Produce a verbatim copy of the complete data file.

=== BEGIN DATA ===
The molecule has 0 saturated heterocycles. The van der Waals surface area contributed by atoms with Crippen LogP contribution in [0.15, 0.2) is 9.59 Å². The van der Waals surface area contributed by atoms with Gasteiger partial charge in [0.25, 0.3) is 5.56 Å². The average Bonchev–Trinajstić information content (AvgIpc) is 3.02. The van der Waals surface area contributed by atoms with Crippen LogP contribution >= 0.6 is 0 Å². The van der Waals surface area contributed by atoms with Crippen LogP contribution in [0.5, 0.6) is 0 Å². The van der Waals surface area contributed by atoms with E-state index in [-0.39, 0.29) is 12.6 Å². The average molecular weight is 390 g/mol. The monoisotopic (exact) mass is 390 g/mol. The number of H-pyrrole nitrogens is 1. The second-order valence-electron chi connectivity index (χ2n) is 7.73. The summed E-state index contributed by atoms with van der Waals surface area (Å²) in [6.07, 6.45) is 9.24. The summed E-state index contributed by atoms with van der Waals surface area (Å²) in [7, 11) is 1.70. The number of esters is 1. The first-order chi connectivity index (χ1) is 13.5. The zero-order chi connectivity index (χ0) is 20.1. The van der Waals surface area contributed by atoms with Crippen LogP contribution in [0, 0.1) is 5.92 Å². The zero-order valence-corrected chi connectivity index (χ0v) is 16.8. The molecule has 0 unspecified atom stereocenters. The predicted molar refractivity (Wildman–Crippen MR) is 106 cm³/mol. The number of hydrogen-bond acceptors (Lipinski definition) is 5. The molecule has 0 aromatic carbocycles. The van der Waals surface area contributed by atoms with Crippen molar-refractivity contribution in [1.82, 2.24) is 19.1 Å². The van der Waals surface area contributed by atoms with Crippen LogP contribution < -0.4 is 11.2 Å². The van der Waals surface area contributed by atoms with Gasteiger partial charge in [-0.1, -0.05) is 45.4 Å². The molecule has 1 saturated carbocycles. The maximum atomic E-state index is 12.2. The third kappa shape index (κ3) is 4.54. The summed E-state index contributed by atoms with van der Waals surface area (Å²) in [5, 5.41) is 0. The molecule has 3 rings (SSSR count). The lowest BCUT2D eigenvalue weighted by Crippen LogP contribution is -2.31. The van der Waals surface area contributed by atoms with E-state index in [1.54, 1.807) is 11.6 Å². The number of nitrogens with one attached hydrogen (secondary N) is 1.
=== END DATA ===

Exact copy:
The molecule has 0 saturated heterocycles. The van der Waals surface area contributed by atoms with Crippen LogP contribution in [0.15, 0.2) is 9.59 Å². The van der Waals surface area contributed by atoms with Gasteiger partial charge in [0.25, 0.3) is 5.56 Å². The average Bonchev–Trinajstić information content (AvgIpc) is 3.02. The van der Waals surface area contributed by atoms with Crippen LogP contribution >= 0.6 is 0 Å². The van der Waals surface area contributed by atoms with Crippen LogP contribution in [0.5, 0.6) is 0 Å². The van der Waals surface area contributed by atoms with E-state index in [-0.39, 0.29) is 12.6 Å². The average molecular weight is 390 g/mol. The monoisotopic (exact) mass is 390 g/mol. The number of H-pyrrole nitrogens is 1. The second-order valence-electron chi connectivity index (χ2n) is 7.73. The summed E-state index contributed by atoms with van der Waals surface area (Å²) in [6.07, 6.45) is 9.24. The summed E-state index contributed by atoms with van der Waals surface area (Å²) in [7, 11) is 1.70. The number of esters is 1. The first-order chi connectivity index (χ1) is 13.5. The zero-order chi connectivity index (χ0) is 20.1. The van der Waals surface area contributed by atoms with Crippen LogP contribution in [0, 0.1) is 5.92 Å². The zero-order valence-corrected chi connectivity index (χ0v) is 16.8. The molecule has 0 unspecified atom stereocenters. The predicted molar refractivity (Wildman–Crippen MR) is 106 cm³/mol. The number of hydrogen-bond acceptors (Lipinski definition) is 5. The molecule has 0 aromatic carbocycles. The van der Waals surface area contributed by atoms with Crippen molar-refractivity contribution in [1.82, 2.24) is 19.1 Å². The van der Waals surface area contributed by atoms with Crippen LogP contribution < -0.4 is 11.2 Å². The van der Waals surface area contributed by atoms with Gasteiger partial charge in [-0.1, -0.05) is 45.4 Å². The molecule has 1 saturated carbocycles. The maximum atomic E-state index is 12.2. The third kappa shape index (κ3) is 4.54. The summed E-state index contributed by atoms with van der Waals surface area (Å²) in [5, 5.41) is 0. The molecule has 3 rings (SSSR count). The lowest BCUT2D eigenvalue weighted by Crippen LogP contribution is -2.31. The van der Waals surface area contributed by atoms with E-state index in [1.54, 1.807) is 11.6 Å². The number of nitrogens with one attached hydrogen (secondary N) is 1.